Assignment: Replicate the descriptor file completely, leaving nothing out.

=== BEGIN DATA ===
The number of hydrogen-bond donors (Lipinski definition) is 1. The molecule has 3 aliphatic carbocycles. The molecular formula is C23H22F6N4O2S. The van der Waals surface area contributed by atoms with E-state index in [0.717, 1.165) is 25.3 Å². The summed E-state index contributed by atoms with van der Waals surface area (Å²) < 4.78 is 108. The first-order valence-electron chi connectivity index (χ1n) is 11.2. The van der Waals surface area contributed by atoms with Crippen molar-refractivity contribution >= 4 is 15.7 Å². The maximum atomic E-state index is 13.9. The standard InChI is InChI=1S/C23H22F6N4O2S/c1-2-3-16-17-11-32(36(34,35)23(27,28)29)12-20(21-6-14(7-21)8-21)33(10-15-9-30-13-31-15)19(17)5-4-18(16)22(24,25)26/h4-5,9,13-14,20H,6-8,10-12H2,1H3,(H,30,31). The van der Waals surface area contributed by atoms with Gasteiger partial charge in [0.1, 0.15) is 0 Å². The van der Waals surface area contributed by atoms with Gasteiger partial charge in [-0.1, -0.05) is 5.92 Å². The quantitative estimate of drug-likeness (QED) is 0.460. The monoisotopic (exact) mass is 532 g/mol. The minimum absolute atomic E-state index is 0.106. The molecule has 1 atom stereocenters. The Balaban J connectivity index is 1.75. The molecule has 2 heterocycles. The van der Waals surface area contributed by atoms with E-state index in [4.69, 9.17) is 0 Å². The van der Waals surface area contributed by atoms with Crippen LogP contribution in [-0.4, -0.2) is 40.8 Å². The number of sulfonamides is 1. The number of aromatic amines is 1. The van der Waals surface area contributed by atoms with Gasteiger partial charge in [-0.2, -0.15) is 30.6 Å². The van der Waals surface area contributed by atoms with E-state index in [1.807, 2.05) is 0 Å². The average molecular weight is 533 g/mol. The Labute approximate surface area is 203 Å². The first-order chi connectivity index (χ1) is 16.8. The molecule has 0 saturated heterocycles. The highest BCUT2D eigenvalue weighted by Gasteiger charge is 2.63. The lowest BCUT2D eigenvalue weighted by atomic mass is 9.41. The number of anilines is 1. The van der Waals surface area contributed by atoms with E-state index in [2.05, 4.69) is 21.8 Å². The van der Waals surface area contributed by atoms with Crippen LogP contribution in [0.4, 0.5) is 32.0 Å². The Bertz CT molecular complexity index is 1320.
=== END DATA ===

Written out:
The number of hydrogen-bond donors (Lipinski definition) is 1. The molecule has 3 aliphatic carbocycles. The molecular formula is C23H22F6N4O2S. The van der Waals surface area contributed by atoms with E-state index in [0.717, 1.165) is 25.3 Å². The summed E-state index contributed by atoms with van der Waals surface area (Å²) < 4.78 is 108. The first-order valence-electron chi connectivity index (χ1n) is 11.2. The van der Waals surface area contributed by atoms with Crippen molar-refractivity contribution >= 4 is 15.7 Å². The maximum atomic E-state index is 13.9. The standard InChI is InChI=1S/C23H22F6N4O2S/c1-2-3-16-17-11-32(36(34,35)23(27,28)29)12-20(21-6-14(7-21)8-21)33(10-15-9-30-13-31-15)19(17)5-4-18(16)22(24,25)26/h4-5,9,13-14,20H,6-8,10-12H2,1H3,(H,30,31). The van der Waals surface area contributed by atoms with Gasteiger partial charge in [0.1, 0.15) is 0 Å². The van der Waals surface area contributed by atoms with Gasteiger partial charge in [-0.1, -0.05) is 5.92 Å². The quantitative estimate of drug-likeness (QED) is 0.460. The monoisotopic (exact) mass is 532 g/mol. The minimum absolute atomic E-state index is 0.106. The molecule has 1 atom stereocenters. The Balaban J connectivity index is 1.75. The molecule has 2 heterocycles. The van der Waals surface area contributed by atoms with E-state index in [4.69, 9.17) is 0 Å². The van der Waals surface area contributed by atoms with Crippen LogP contribution in [-0.4, -0.2) is 40.8 Å². The number of sulfonamides is 1. The number of aromatic amines is 1. The van der Waals surface area contributed by atoms with Gasteiger partial charge in [-0.2, -0.15) is 30.6 Å². The van der Waals surface area contributed by atoms with E-state index in [1.807, 2.05) is 0 Å². The average molecular weight is 533 g/mol. The Labute approximate surface area is 203 Å². The first-order chi connectivity index (χ1) is 16.8. The molecule has 0 saturated heterocycles. The highest BCUT2D eigenvalue weighted by Gasteiger charge is 2.63. The lowest BCUT2D eigenvalue weighted by atomic mass is 9.41. The number of anilines is 1. The van der Waals surface area contributed by atoms with E-state index in [2.05, 4.69) is 21.8 Å². The van der Waals surface area contributed by atoms with Crippen LogP contribution in [0.4, 0.5) is 32.0 Å². The Bertz CT molecular complexity index is 1320.